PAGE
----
Tuesday, September 02, 2008

AGE RAGE and ALE: linoleic acid

I'm really sorry about this but I haven't quite finished with figure 1 of the engrossing commentary by Krauss. Let's open it up again here.

Now the first question we have to ask is "What is the most abundant polyunsaturated fatty acid in human LDL particles?"

OK, that's a give away at linoleic acid, our least favourite omega 6 fatty acid. This is pretty obviously the case as we've just discussed how, if you get enough omega 3 fatty acid in to a nascent LDL particle, it becomes a stillborn VLDL particle and leaves it's lipid, along with its apoB protein, in the liver. Linoleic acid based VLDLs get secreted.

So here's the tricky question. Where, in Krauss' diagram, is the linoleic acid? Well it has to be in the liver cell somewhere to get put in to the LDL particles. Clearly some lipid is added to the initial assembly of the nascent LDL, over on the left hand side of the diagram. The rest comes from that lipid droplet in the middle. You would expect that lipid droplet to be mostly saturated fat if it was fructose or alcohol derived, but with the amount of linoleic acid in the modern diet there could easily be plenty of this throughout the liver cell lipid stores.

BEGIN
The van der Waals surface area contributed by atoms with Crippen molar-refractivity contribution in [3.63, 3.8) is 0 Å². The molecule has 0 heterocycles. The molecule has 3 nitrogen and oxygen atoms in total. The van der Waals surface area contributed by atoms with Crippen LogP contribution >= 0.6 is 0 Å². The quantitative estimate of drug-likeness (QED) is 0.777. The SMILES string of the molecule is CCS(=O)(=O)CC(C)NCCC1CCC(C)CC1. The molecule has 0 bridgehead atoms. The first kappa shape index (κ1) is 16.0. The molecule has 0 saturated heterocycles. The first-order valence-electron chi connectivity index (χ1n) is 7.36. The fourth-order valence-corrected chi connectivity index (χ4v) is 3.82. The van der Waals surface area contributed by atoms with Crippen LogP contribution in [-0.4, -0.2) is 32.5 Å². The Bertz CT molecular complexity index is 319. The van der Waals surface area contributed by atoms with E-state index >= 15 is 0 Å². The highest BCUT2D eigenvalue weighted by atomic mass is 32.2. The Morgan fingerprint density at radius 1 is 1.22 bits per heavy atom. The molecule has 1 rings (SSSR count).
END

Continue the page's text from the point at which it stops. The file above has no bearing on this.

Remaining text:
Why is there linoleic acid throughout the liver? The liver likes linoleic acid! In an utterly artificial model, the cholesterol fed hamster (you'd better believe it!) on moderate fat diets (45% of calories from fat) show an upregulation of the LDL receptor as the proportion of fat from linoleic acid rises. Dietary saturated fat down regulates the receptor. It seems that this holds true across species and it certainly seems to work in humans, diets high in omega 6 PUFA were the classical cholesterol lowering approach pre statins. You can see why the liver should ignore an LDL particle full of saturated fat. This is Krauss' large fluffy non atherogenic lipid, used for delivering calories and cholesterol to wherever they are needed. It came from the liver, why should it go back? But why is the liver so keen to uptake LDL particles when the diet is high in linoleic acid? My guess is that linoleic acid loaded anything is a novel phenomenon and in pre agriculture times linoleic acid was probably very useful and in very short supply, so it got recycled. It is the preferred fatty acid for LDL cholesterol because, in small amounts, it has significant uses and benefits which are not provided by the omega 3 fats. So there is some logic to aborting an LDL particle over-endowed with omega 3 fats. But what were positive benefits when linoleic acid was in short supply have gone awry as the amount in the diet has skyrocketed over the last 10,000 years, especially the last hundred years or so. The knock on effects of a high linoleic acid diet are interesting for atheroma formation.